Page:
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Statistics Canada's Terms and Definitions

Aboriginal identity:

Aboriginal identity refers to those persons who reported identifying themselves with at least one Aboriginal group – i.e., North American Indian, Métis or Inuit (Eskimo) – and/or those who reported being a Treaty Indian or a Registered Indian as defined by the Indian Act of Canada, and/or who were members of an Indian Band or First Nation.

Divorce rate:

Divorce rate refers to the proportion of marriages that are expected to end in divorce by the 30th wedding anniversary.

Family structure:

Statistics Canada classifies families as: married couples, with or without children of either or both spouses; common-law couples, with or without children of either or both partners; and, lone-parent families by gender of the parent.

  • A couple living common-law may be of the same sex or opposite sexes.

  • Children in a Census family may include grandchildren living with a grandparent(s) but with no parent(s) present.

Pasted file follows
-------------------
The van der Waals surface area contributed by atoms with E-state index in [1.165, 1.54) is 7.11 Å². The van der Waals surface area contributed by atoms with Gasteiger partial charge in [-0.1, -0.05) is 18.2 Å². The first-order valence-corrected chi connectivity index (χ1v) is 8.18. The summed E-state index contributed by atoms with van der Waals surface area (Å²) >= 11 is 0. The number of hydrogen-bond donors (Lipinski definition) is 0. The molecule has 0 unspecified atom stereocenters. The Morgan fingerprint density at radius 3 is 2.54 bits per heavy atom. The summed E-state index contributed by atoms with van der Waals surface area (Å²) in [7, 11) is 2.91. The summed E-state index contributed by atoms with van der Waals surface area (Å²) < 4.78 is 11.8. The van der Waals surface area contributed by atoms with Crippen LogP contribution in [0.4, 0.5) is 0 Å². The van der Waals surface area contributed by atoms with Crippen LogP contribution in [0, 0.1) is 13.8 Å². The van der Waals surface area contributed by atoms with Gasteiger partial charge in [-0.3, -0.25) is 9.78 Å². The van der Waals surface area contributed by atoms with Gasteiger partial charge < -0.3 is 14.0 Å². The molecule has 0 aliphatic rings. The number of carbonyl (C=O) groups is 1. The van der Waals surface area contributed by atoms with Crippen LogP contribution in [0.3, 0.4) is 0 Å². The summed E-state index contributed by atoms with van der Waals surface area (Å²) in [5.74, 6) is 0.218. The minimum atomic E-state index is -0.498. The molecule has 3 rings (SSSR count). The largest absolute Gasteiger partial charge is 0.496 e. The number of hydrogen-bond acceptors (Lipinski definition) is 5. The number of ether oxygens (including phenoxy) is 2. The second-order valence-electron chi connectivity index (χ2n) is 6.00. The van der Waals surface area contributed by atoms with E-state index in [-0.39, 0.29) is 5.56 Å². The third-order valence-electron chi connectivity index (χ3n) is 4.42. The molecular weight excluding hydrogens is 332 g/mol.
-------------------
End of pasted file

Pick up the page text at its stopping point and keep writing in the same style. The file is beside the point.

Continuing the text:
• Fertility rates are a measure of the average number of children that women will bear in their lifetime.

  • Total fertility rates are an estimate of the average number of children that women aged 15 to 49 will have in their lifetime.

  • Age-specific fertility is a ratio of the number of births occurring in a given age group, in relation to the number of females of a given age per 1,000.

Life expectancy:

Life expectancy is the number of years a person would be expected to live, starting at birth (for life expectancy at birth), or from age 65 (for life expectancy at age 65).

Visible Minorities:

The 2001 Census provides information on the characteristics of people in Canada who are members of a visible minority, as defined by the Employment Equity Act. The Act defines visible minorities as “persons, other than Aboriginal peoples, who are non-Caucasian in race or non-white in colour.”

Under this definition, regulations specify the following groups as visible minorities: Chinese, South Asians, Blacks, Arabs, West Asians, Filipinos, Southeast Asians, Latin Americans, Japanese, Koreans and other visible minority groups, such as Pacific Islanders.

Visible minority not included elsewhere: This category includes respondents who reported a single write-in response indicating a Pacific Islander group (e.g., Fijian or Polynesian) or another single write-in response likely to be a visible minority group (e.g., Guyanese, West Indian).

Multiple visible minorities: This category includes respondents who reported belonging to more than one visible minority group.

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